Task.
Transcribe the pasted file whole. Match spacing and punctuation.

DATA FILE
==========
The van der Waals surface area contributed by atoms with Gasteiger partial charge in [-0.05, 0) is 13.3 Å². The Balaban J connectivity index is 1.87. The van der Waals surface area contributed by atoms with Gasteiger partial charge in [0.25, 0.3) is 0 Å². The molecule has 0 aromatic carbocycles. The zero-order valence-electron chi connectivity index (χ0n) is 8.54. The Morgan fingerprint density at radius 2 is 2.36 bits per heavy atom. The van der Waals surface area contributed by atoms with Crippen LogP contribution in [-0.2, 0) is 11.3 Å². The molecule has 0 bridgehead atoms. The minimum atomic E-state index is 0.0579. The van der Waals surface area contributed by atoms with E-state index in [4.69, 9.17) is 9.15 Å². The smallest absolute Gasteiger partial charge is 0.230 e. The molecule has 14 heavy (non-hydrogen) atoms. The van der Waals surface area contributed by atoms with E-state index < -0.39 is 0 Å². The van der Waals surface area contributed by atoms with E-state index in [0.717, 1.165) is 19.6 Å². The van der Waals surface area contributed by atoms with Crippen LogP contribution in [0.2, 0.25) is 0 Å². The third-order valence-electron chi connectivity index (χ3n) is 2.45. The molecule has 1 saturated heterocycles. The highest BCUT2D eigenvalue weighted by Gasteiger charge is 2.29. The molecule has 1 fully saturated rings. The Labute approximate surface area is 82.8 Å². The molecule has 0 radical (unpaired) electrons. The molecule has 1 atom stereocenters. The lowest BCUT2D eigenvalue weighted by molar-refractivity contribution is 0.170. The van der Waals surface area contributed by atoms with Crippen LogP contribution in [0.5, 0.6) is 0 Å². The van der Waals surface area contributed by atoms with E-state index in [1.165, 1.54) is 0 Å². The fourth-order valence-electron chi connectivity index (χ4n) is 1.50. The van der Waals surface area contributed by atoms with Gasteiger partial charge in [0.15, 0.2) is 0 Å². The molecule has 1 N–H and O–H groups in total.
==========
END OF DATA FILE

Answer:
The van der Waals surface area contributed by atoms with Gasteiger partial charge in [-0.05, 0) is 13.3 Å². The Balaban J connectivity index is 1.87. The van der Waals surface area contributed by atoms with Gasteiger partial charge in [0.25, 0.3) is 0 Å². The molecule has 0 aromatic carbocycles. The zero-order valence-electron chi connectivity index (χ0n) is 8.54. The Morgan fingerprint density at radius 2 is 2.36 bits per heavy atom. The van der Waals surface area contributed by atoms with Crippen LogP contribution in [-0.2, 0) is 11.3 Å². The molecule has 0 bridgehead atoms. The minimum atomic E-state index is 0.0579. The van der Waals surface area contributed by atoms with E-state index in [4.69, 9.17) is 9.15 Å². The smallest absolute Gasteiger partial charge is 0.230 e. The molecule has 14 heavy (non-hydrogen) atoms. The van der Waals surface area contributed by atoms with E-state index < -0.39 is 0 Å². The van der Waals surface area contributed by atoms with E-state index in [0.717, 1.165) is 19.6 Å². The van der Waals surface area contributed by atoms with Crippen LogP contribution in [0.2, 0.25) is 0 Å². The third-order valence-electron chi connectivity index (χ3n) is 2.45. The molecule has 1 saturated heterocycles. The highest BCUT2D eigenvalue weighted by Gasteiger charge is 2.29. The molecule has 1 fully saturated rings. The Labute approximate surface area is 82.8 Å². The molecule has 0 radical (unpaired) electrons. The molecule has 1 atom stereocenters. The lowest BCUT2D eigenvalue weighted by molar-refractivity contribution is 0.170. The van der Waals surface area contributed by atoms with Crippen LogP contribution in [0.5, 0.6) is 0 Å². The van der Waals surface area contributed by atoms with E-state index in [1.165, 1.54) is 0 Å². The fourth-order valence-electron chi connectivity index (χ4n) is 1.50. The van der Waals surface area contributed by atoms with Gasteiger partial charge in [0.15, 0.2) is 0 Å². The molecule has 1 N–H and O–H groups in total.